I have seen both Martha Stewart and Jamie Oliver make white crudite platters. And they looked soooo beautiful. Even Jamie’s, who’s food usually looks delicious, but well, not like Martha’s, to say the least. So, I wanted to do that. Either they have whiter vegetables than me, or they were photographed through some magic whitening lens because this is not white. So, this is my shades of beige crudite platter.
The vegetables are endives, steamed potatoes, radish, and carrots. The white (ish) carrots and radishes were procured by my amazing husband, who went to Berkeley Bowl and searched for the best white vegetables he could possible find, just for me. Totally made my day that he came back with awesome stuff and not boring old cauliflower. The potatoes were inspired by a friend of mine, who served steamed potatoes and siracha aioli at her housewarming, and it was so delicious. But since siracha aioli is not white, I did not make it. Instead, I made roasted garlic aioli.
Roasted Garlic Aioli
Recipe from the this website, reprinted from the Mustards: Napa Valley Cookbook by Ciny Pawlcyn.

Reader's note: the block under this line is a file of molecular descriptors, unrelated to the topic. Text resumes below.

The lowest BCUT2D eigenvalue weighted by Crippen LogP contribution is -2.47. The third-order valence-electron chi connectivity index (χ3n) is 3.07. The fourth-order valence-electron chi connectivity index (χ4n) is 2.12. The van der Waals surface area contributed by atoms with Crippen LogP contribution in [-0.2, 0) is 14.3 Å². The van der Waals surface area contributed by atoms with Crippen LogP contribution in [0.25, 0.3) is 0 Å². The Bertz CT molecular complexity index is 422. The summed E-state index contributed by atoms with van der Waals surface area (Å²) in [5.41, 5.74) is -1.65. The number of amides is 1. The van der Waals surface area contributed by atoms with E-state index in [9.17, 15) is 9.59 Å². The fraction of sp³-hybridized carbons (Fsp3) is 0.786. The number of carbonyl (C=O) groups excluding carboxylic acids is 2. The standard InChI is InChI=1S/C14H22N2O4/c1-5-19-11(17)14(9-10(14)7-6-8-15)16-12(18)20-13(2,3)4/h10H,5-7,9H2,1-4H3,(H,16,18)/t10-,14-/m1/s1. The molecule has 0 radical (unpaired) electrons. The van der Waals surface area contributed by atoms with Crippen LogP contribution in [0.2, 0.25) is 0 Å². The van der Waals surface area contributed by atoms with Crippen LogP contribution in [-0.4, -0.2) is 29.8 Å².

1 large head garlic
2 tablespoons extra virgin olive oil
2 egg yolks
1 clove garlic, mashed to a paste
Juice of 1 small lemon
1/4 cup water
1/4 teaspoon salt
Pinch of ground cayenne pepper
1-1/2 cups extra virgin olive oil
To roast the garlic, preheat the oven to 300°F (150°C). Cut a thin slice off the very top of the head of garlic to expose the tops of all the cloves. Set the garlic head in a shallow baking dish. Pour the oil slowly over and into the head. Season with the salt and pepper. Cover the pan with aluminum foil and bake for 1-3/4 hours, until the garlic is very soft and tender. Don’t rush it; older garlic may take longer. Drain and reserve the oil, and set the garlic aside.
When cool, squeeze the pulp out of the roasted garlic into a food processor or blender and add the egg yolks, garlic, lemon juice, water, salt, and cayenne pepper. Purée until smooth. With the motor running, add the reserved roasting oil and the additional 1-1/2 cups oil in a slow, steady stream and continue processing until emulsified.
Makes about 2 cups
This was my first time making my own mayo, and I couldn’t believe how easy it was and how delicious it tasted. I used half the mayo at the party. The other half went into a potato salad with fingerling potatoes, scallions, and arugula, which was amazing, and a bit on some burgers.